Cycling legend Lance Armstrong revealed he plans to ride on for another two years in an interview published in the Gazzetta dello Sport.
Armstrong made a comeback to professional cycling this year following four years in retirement.
However, he made a highly impressive return, finishing 12th in the Tour of Italy before claiming third and a podium spot in July's Tour de France.
But having left Astana and set up a new team, RadioShack, Armstrong believes he can go on for another two years and achieve greater success.
"I'll go on for another two years but this time I'll have the experience of this season behind me and I'll be better because I'll also have the best team in the world," he said.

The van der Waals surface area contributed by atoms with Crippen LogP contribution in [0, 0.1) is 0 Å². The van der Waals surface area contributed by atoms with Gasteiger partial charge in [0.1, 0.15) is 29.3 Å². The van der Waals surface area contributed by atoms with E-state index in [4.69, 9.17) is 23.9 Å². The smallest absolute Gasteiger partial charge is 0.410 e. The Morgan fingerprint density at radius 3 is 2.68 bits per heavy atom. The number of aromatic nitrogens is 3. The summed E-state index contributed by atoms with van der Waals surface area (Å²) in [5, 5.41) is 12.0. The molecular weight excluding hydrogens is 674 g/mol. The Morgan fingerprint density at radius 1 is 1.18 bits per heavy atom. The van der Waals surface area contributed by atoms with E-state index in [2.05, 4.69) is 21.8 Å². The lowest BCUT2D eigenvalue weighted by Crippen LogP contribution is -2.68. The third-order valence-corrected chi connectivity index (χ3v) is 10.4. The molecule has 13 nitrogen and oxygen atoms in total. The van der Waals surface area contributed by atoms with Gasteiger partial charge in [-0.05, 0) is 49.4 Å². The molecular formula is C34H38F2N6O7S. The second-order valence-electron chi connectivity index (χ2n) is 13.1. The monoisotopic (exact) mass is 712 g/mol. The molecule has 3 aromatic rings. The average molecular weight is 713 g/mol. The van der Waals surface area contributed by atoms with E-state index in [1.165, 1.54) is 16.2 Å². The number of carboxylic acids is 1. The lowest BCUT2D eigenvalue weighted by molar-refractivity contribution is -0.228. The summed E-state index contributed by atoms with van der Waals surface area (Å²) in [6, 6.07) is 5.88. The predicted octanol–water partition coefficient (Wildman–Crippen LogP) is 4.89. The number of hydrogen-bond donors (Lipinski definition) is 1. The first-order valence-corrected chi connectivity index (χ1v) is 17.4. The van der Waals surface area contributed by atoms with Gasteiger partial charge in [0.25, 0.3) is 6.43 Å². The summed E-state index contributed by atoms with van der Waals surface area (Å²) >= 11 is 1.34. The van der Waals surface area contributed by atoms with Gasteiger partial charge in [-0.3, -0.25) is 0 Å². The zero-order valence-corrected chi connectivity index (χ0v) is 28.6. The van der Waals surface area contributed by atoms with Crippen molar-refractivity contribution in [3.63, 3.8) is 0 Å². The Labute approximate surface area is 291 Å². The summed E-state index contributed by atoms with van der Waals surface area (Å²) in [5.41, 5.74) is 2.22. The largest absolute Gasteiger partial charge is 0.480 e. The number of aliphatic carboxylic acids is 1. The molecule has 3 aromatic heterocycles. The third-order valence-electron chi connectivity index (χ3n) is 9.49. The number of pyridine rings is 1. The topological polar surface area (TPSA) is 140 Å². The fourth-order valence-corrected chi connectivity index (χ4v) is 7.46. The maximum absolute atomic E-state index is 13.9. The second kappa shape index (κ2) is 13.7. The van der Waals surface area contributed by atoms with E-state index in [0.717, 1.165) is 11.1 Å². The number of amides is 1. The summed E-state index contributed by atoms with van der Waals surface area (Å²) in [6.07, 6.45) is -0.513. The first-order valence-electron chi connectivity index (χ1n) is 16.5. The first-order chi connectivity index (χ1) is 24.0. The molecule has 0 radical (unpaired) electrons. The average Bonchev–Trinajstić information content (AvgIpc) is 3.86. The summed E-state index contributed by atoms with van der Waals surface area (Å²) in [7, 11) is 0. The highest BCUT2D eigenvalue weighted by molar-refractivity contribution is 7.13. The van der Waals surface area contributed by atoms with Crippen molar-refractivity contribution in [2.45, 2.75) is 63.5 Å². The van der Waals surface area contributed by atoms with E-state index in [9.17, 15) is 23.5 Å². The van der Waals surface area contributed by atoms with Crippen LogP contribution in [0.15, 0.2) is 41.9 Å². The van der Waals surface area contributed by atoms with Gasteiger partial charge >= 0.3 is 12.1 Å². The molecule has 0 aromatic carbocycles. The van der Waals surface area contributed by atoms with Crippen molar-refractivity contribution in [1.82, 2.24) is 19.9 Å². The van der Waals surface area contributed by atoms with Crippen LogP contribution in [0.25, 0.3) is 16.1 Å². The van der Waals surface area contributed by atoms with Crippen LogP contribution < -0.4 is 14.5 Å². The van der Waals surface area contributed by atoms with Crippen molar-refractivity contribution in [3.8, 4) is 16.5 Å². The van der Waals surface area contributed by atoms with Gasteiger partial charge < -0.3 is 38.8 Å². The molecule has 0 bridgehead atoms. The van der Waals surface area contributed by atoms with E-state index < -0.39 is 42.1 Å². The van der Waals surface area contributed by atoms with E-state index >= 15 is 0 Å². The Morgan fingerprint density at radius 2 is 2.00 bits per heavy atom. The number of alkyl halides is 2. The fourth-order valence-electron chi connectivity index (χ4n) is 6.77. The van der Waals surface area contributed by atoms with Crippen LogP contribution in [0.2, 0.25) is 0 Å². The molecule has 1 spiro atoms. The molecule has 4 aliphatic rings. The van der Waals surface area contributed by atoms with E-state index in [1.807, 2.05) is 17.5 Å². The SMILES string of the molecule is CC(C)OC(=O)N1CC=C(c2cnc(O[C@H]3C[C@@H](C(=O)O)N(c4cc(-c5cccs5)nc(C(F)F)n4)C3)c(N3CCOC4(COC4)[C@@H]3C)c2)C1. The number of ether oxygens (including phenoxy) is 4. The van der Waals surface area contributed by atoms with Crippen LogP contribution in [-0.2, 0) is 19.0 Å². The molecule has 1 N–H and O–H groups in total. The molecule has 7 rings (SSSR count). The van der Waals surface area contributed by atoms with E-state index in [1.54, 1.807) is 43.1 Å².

"Of the nine Astana riders (from the Tour) eight are here now. Of course we're missing a great champion like Alberto Contador but we'll still have the same chances of winning."
The seven-time record Tour champion, who reigned from 1999-2005, also claimed he would no longer travel with a personal drug-tester nor would he continue to publish his test results on his personal website.
"I understood that WADA didn't like it and considered it an affront, their system is extremely modern and in 2009 I was tested more than 50 times so to do others would be pointless.
"I won't put my results on the website any more because anyone with a degree in medicine could make a judgement on what they read, cast a shadow of doubt on it and find a journalist to talk to. It's happened before and I don't think that's fair.
"Everyone knows where I am all the time and how many times I've been tested and that's transparence."
© AFP 2009
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